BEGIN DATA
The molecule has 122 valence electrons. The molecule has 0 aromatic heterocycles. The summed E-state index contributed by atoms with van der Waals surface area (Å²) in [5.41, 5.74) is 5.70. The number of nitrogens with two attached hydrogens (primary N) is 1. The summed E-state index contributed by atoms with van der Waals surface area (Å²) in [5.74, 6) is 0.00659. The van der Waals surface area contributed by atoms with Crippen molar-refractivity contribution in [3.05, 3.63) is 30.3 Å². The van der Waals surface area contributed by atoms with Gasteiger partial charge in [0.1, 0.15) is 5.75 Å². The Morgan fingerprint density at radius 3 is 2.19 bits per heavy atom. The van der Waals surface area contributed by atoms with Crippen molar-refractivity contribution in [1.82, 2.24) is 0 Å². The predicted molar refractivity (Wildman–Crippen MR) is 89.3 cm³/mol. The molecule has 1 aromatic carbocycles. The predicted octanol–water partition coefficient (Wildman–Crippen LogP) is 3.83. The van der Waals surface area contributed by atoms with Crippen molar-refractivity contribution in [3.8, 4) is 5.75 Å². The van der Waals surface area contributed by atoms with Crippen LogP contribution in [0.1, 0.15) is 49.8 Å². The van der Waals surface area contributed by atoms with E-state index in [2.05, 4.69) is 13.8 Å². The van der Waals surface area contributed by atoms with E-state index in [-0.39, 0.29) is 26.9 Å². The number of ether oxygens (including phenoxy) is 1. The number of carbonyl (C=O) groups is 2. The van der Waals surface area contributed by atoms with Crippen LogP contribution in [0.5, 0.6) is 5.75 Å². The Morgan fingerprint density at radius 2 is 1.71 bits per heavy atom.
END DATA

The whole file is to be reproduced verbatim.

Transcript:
The molecule has 122 valence electrons. The molecule has 0 aromatic heterocycles. The summed E-state index contributed by atoms with van der Waals surface area (Å²) in [5.41, 5.74) is 5.70. The number of nitrogens with two attached hydrogens (primary N) is 1. The summed E-state index contributed by atoms with van der Waals surface area (Å²) in [5.74, 6) is 0.00659. The van der Waals surface area contributed by atoms with Crippen molar-refractivity contribution in [3.05, 3.63) is 30.3 Å². The van der Waals surface area contributed by atoms with Gasteiger partial charge in [0.1, 0.15) is 5.75 Å². The Morgan fingerprint density at radius 3 is 2.19 bits per heavy atom. The van der Waals surface area contributed by atoms with Crippen molar-refractivity contribution in [1.82, 2.24) is 0 Å². The predicted molar refractivity (Wildman–Crippen MR) is 89.3 cm³/mol. The molecule has 1 aromatic carbocycles. The predicted octanol–water partition coefficient (Wildman–Crippen LogP) is 3.83. The van der Waals surface area contributed by atoms with Crippen molar-refractivity contribution in [3.8, 4) is 5.75 Å². The van der Waals surface area contributed by atoms with Crippen LogP contribution in [0.1, 0.15) is 49.8 Å². The van der Waals surface area contributed by atoms with E-state index in [2.05, 4.69) is 13.8 Å². The van der Waals surface area contributed by atoms with E-state index in [-0.39, 0.29) is 26.9 Å². The number of ether oxygens (including phenoxy) is 1. The number of carbonyl (C=O) groups is 2. The van der Waals surface area contributed by atoms with Crippen LogP contribution in [0.5, 0.6) is 5.75 Å². The Morgan fingerprint density at radius 2 is 1.71 bits per heavy atom.